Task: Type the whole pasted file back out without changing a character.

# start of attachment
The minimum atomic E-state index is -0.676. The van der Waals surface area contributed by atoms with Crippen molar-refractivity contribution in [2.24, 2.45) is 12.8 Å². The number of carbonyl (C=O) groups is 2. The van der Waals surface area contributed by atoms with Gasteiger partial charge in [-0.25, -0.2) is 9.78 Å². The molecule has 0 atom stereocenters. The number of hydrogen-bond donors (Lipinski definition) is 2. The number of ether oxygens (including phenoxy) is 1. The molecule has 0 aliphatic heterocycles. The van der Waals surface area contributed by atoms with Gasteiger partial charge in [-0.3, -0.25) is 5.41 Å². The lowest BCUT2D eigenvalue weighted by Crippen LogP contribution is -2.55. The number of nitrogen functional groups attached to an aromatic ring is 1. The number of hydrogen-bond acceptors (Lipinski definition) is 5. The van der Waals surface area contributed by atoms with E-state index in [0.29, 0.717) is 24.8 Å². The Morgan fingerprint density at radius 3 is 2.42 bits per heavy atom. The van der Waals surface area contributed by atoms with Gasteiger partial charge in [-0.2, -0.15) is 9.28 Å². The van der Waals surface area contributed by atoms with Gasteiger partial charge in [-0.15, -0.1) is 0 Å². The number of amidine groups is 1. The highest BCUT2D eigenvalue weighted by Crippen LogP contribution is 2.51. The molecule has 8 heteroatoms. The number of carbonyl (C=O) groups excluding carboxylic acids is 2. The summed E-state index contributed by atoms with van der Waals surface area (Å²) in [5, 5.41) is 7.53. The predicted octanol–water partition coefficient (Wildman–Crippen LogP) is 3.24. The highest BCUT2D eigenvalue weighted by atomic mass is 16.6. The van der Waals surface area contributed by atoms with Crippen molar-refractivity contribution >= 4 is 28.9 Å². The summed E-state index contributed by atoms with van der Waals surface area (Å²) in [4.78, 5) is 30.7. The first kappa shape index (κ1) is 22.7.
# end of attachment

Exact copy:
The minimum atomic E-state index is -0.676. The van der Waals surface area contributed by atoms with Crippen molar-refractivity contribution in [2.24, 2.45) is 12.8 Å². The number of carbonyl (C=O) groups is 2. The van der Waals surface area contributed by atoms with Gasteiger partial charge in [-0.25, -0.2) is 9.78 Å². The molecule has 0 atom stereocenters. The number of hydrogen-bond donors (Lipinski definition) is 2. The number of ether oxygens (including phenoxy) is 1. The molecule has 0 aliphatic heterocycles. The van der Waals surface area contributed by atoms with Gasteiger partial charge in [-0.3, -0.25) is 5.41 Å². The lowest BCUT2D eigenvalue weighted by Crippen LogP contribution is -2.55. The number of nitrogen functional groups attached to an aromatic ring is 1. The number of hydrogen-bond acceptors (Lipinski definition) is 5. The van der Waals surface area contributed by atoms with E-state index in [0.29, 0.717) is 24.8 Å². The Morgan fingerprint density at radius 3 is 2.42 bits per heavy atom. The van der Waals surface area contributed by atoms with Gasteiger partial charge in [-0.2, -0.15) is 9.28 Å². The van der Waals surface area contributed by atoms with Gasteiger partial charge in [-0.15, -0.1) is 0 Å². The number of amidine groups is 1. The highest BCUT2D eigenvalue weighted by Crippen LogP contribution is 2.51. The molecule has 8 heteroatoms. The number of carbonyl (C=O) groups excluding carboxylic acids is 2. The summed E-state index contributed by atoms with van der Waals surface area (Å²) in [5, 5.41) is 7.53. The predicted octanol–water partition coefficient (Wildman–Crippen LogP) is 3.24. The highest BCUT2D eigenvalue weighted by atomic mass is 16.6. The van der Waals surface area contributed by atoms with Crippen molar-refractivity contribution >= 4 is 28.9 Å². The summed E-state index contributed by atoms with van der Waals surface area (Å²) in [4.78, 5) is 30.7. The first kappa shape index (κ1) is 22.7.